Nese Hilali ( Department of Obstetrics and Gynecology, University of Harran, Sanliurfa, Turkey. )
Nurten Aksoy ( Department of Biochemistry, University of Harran, Sanliurfa, Turkey. )
Mehmet Vural ( Department of Obstetrics and Gynecology, University of Harran, Sanliurfa, Turkey. )
Hakan Camuzcuoglu ( Department of Obstetrics and Gynecology, University of Harran, Sanliurfa, Turkey. )
Abdullah Taskin ( Department of Biochemistry, University of Harran, Sanliurfa, Turkey. )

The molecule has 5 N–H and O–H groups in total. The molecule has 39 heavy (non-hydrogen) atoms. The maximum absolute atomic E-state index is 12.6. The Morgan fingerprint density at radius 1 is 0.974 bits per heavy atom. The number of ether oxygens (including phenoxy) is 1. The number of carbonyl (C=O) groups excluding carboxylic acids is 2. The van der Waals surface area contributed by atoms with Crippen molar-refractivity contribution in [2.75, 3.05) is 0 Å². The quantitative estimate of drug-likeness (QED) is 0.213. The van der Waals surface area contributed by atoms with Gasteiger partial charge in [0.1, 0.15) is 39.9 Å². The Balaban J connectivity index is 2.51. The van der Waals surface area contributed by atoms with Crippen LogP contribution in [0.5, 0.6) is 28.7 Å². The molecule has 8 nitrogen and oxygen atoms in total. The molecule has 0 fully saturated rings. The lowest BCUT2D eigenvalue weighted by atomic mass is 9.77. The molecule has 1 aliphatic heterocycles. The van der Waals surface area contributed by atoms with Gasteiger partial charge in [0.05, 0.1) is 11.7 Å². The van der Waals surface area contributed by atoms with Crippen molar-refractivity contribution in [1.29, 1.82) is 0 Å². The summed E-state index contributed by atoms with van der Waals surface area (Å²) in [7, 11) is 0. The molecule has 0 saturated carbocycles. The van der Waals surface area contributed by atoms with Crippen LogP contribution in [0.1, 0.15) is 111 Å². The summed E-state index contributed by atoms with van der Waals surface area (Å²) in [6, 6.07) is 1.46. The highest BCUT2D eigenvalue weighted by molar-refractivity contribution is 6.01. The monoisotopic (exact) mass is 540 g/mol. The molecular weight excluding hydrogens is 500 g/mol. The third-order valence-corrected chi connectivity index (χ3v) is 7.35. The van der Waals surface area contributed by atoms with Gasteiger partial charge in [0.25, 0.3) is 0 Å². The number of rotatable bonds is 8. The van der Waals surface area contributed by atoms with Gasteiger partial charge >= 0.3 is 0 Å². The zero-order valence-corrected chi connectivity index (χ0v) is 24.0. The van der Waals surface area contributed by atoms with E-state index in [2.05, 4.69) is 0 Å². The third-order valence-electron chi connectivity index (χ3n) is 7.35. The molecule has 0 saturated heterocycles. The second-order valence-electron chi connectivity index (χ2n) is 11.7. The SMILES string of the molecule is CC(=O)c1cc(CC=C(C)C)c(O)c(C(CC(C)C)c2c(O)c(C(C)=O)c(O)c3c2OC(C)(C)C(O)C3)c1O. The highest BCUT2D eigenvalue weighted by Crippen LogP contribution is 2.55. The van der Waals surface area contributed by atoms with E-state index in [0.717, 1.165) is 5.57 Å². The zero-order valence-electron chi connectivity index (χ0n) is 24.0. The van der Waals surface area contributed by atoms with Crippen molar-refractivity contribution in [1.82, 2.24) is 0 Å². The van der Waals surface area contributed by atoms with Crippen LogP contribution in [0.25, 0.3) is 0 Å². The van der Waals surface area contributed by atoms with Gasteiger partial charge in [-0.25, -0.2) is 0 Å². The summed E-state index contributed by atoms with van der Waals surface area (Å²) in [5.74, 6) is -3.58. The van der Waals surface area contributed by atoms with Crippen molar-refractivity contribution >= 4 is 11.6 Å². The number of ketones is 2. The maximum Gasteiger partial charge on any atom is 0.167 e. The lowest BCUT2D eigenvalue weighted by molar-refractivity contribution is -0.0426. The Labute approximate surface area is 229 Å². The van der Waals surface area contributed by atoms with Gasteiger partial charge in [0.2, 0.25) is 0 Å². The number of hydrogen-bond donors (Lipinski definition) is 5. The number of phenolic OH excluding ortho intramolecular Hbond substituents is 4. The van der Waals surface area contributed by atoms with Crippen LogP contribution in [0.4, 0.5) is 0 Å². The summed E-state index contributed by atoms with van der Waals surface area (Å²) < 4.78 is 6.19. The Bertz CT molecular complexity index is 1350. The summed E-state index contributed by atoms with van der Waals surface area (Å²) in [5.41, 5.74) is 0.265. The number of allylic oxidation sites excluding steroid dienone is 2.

An ectopic pregnancy is a complication of pregnancy in which the fertilized ovum gets implanted outside the uterine cavity. About 2% of pregnancies are ectopic and of these, 98% occur in the fallopian tubes. There are a number of risk factors for ectopic pregnancies, but more than half of the identified ectopic pregnancies are in women without known risk factors.1 Detection of ectopic pregnancy in early gestation has been achieved mainly due to enhanced diagnostic capability. Despite all the usefull progress in diagnostic and detection techniques, ectopic pregnancy remains a source of serious maternal morbidity and mortality worldwide, especially in countries with poor prenatal care.2 In a successful reproduction, fertilisation and early embryonic development begin in the Fallopian tubes which play a significant role in the physiological events. The embryo interacts with the female reproductive tract before implantation. Embryo-tubal transport is done with tubal ciliary beats and smooth muscle contractions. It has been hypothesised that tubal ectopic pregnancy is caused by a combination of retention of the embryo within the fallopian tube due to impaired embryo-tubal transport and alterations in the tubal environment allowing early implantation to occur.3 Tubal epithelial cells produce growth factors, cytokines, and other embryotrophic factors of unknown identities to support embryo development in vitro. It has been suggested that an imbalance between the production of toxic compounds, such as oxygen-based free radicals and lipid peroxidase, and the detoxification and scavenging of these harmful molecules in vivo may affect pre-implantation embryo development4 and it has also been suggested that pathologic generation of nitric oxide (synthesised from L-arginine by three nitric oxide synthases in different tissues, including the fallopian tube) through increased nitric oxide synthases isoforms production may decrease tubal ciliary beats and smooth muscle contractions and, thus, affect embryo transport, which may consequently result in a tubal ectopic pregnancy.5